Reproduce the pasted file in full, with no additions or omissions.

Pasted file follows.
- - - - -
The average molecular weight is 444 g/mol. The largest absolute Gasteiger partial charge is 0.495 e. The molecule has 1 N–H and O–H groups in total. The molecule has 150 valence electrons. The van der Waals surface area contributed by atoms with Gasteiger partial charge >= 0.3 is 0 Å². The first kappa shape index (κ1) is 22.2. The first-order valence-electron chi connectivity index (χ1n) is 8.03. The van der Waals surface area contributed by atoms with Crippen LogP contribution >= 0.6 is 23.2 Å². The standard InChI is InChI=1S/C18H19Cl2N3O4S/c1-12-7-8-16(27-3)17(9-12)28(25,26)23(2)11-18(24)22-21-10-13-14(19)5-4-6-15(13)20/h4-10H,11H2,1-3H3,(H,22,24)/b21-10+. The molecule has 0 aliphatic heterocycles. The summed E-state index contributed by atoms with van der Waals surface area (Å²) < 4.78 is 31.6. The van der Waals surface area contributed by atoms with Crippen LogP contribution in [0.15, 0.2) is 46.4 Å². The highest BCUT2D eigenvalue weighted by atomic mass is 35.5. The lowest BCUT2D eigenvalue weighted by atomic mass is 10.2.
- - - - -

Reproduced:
The average molecular weight is 444 g/mol. The largest absolute Gasteiger partial charge is 0.495 e. The molecule has 1 N–H and O–H groups in total. The molecule has 150 valence electrons. The van der Waals surface area contributed by atoms with Gasteiger partial charge >= 0.3 is 0 Å². The first kappa shape index (κ1) is 22.2. The first-order valence-electron chi connectivity index (χ1n) is 8.03. The van der Waals surface area contributed by atoms with Crippen LogP contribution >= 0.6 is 23.2 Å². The standard InChI is InChI=1S/C18H19Cl2N3O4S/c1-12-7-8-16(27-3)17(9-12)28(25,26)23(2)11-18(24)22-21-10-13-14(19)5-4-6-15(13)20/h4-10H,11H2,1-3H3,(H,22,24)/b21-10+. The molecule has 0 aliphatic heterocycles. The summed E-state index contributed by atoms with van der Waals surface area (Å²) < 4.78 is 31.6. The van der Waals surface area contributed by atoms with Crippen LogP contribution in [0.15, 0.2) is 46.4 Å². The highest BCUT2D eigenvalue weighted by atomic mass is 35.5. The lowest BCUT2D eigenvalue weighted by atomic mass is 10.2.